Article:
In Situ σ18O Analysis of Human Tooth Enamel
23rd November 2014
Oxygen isotopes are a provenancing tool for human migration. Measuring δ18O values in human tooth enamel provides a direct indication of the local environment during an individual’s childhood. This information can form pictures of prehistoric and historical human migration. Conventional δ18O measurements of tooth enamel involve analysing the carbonate fraction of bound oxygen, which accounts for less than 10% of the overall oxygen in the enamel. Use of the Sensitive High Resolution Ion Microprobe (SHRIMP ) allows for analysis on all bound oxygen and the small sample size allows for multiple measurements across the thickness of the enamel. Variation in the δ18O values is seen across the tooth enamel and is a remnant of the tooth enamel formation process. This two-stage process involves the layered formation of a mineral-poor matrix structure then an increase in the inorganic content to create a highly mineralised structure. In situ analysis allows for investigation of this phenomenon, which may indicate seasonality in δ18O values, migration, cultural changes or diagenesis. This poster will discuss the use of in situ measurements in archaeological and modern tooth samples and compare these analyses to conventional carbonate analysis.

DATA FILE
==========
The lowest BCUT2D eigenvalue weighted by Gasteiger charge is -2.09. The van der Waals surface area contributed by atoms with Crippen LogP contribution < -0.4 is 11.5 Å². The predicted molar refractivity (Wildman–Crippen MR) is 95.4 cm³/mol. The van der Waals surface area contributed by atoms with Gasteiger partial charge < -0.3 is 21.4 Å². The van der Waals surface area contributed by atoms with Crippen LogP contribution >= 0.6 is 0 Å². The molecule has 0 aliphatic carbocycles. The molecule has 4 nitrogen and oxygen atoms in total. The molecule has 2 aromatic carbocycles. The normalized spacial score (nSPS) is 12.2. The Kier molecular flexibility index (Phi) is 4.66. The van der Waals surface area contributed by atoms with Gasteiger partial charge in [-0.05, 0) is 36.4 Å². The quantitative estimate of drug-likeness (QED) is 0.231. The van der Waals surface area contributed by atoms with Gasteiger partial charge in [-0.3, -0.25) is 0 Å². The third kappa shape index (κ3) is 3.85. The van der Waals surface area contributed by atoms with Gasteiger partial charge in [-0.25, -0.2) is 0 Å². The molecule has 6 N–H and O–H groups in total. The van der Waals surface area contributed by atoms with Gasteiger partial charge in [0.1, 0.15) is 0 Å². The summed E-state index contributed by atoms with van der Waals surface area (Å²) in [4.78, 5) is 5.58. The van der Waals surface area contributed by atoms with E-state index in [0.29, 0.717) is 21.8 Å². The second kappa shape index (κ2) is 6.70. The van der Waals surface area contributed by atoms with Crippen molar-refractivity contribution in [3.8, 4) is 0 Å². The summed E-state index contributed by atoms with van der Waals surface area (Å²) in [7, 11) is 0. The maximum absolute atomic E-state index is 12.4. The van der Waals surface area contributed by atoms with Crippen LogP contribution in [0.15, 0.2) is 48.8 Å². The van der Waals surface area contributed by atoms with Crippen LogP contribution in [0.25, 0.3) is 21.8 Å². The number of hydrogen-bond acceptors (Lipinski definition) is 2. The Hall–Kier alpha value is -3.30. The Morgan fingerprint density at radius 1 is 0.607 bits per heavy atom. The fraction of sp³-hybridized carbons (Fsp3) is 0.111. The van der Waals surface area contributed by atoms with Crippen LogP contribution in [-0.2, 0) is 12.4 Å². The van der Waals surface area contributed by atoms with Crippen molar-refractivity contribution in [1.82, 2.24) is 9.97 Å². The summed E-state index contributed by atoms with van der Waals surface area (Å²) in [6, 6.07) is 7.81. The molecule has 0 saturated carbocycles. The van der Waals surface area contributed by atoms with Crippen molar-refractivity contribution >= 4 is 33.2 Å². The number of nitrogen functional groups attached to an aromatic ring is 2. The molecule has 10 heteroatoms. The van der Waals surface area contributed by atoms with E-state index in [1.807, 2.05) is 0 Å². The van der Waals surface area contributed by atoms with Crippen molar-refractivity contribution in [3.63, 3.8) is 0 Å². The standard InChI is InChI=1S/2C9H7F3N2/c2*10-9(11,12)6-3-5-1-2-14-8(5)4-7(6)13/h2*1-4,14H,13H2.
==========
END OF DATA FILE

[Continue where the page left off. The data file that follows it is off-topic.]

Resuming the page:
Citation for this poster:
James, H. 2014 In Situ σ18O Analysis of Human Tooth Enamel. Poster Presented at the AAA/ASHA Annual Conference, 1-3 December, Cairns.
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